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How to Help Kids Deal With the Death of a Favorite Celebrity

The grief they feel is real — here's how to support them.

when kids' favorite celebrities die chadwick boseman, kobe bryant, naya rivera, mf doom, luke perry

For a long time, my 15-year-old son, Darren, has declared that MF DOOM is his favorite rapper (the MF stands for Metal Face, a reference to the mask he wears). He has all of the MF DOOM albums and hung posters of the artist in his room. Darren’s Instagram name is even a play off of MF DOOM. My son has gone on and on about the many reasons he likes the artist and his music: MF DOOM reads the dictionary and the rapper taught him about obscure things like Eyjafjallajökull (a volcano in Iceland — I had to look that one up). MF DOOM’s songs even introduced him to music from the 1970s. In many ways, he’s been a positive celebrity role model for my son.

So, late last year, when MF DOOM’s family shared on Instagram that the rapper had died, my son was crushed. He cried when he told me. My heart broke for him.

Unfortunately, the past year has been one of many losses in the celebrity world, including Kobe Bryant and Chadwick Boseman. For guidance, I turned to grief and loss experts, who explained why these deaths have such a big effect on children and offered advice about how to help kids through it.

Why can celebrity deaths deeply affect children and teens?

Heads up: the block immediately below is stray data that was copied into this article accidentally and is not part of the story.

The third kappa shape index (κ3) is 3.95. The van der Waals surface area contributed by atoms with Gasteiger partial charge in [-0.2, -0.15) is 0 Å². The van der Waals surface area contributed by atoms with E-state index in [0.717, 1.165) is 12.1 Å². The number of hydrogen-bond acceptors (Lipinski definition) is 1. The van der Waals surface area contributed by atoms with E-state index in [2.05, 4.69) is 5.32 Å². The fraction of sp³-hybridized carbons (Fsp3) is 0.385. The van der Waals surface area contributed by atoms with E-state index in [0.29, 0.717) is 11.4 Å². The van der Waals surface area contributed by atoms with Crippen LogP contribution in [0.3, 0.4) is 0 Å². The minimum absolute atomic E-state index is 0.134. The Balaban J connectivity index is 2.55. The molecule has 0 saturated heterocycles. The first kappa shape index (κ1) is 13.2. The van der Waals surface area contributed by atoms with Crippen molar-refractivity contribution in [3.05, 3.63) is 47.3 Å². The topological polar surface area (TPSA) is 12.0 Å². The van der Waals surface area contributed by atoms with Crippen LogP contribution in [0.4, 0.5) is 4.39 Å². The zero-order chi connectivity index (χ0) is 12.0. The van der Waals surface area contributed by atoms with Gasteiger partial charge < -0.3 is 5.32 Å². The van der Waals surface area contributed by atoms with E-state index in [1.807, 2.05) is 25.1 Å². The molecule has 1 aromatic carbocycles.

The answer is simple: The child feels a connection to the person. “Even if your child hasn’t met the celebrity, that person can still have a huge impact on your child’s life and identity development,” says Jana DeCristofaro, LCSW, Community Response Program Coordinator at The Dougy Center, The National Center for Grieving Children & Families. An actor’s character in a movie or cartoon may have helped your young kid feel brave in scary situations. An athlete’s skills may motivate your child to go after specific goals. Or an artist’s music may serve as reminders of important moments in your teen’s life, like her first school dance.

Social media also plays a big part. “There’s more access to celebrities and kids can get a glimpse of a star’s day-to-day life if the celebrity is very active on TikTok, Instagram or Facebook,” DeCristofaro says. That can make a celeb feel almost like a virtual friend, she adds. So when the person is no longer here, it hurts.

To help your child: First, be honest.

When you have conversations about death, be mindful of where your child is developmentally. With young kids, avoid euphemisms like, “went to sleep.” That can be confusing. It’s best to use simple, clear, age-appropriate language, DeCristofaro says. “You might say, ‘Honey, I have bad news. [Celebrity] died this weekend. He had a heart attack. That means his heart stopped working and then his body stopped working. He is no longer alive.’”

Allow your child’s feelings.

Kids may go through many emotions after a beloved superstar dies — sadness, disbelief, confusion, fear and anger. It’s hard, but allow them to have those feelings. “Your job is to be present and compassionate, not to fix it or take away those emotions,” DeCristofaro says. If you try to “fix” the situation, your child will sense your discomfort or disinterest and feel they can’t share their feelings and must pretend everything is okay. That can shut down communication about the death and possibly other uncomfortable topics in the future.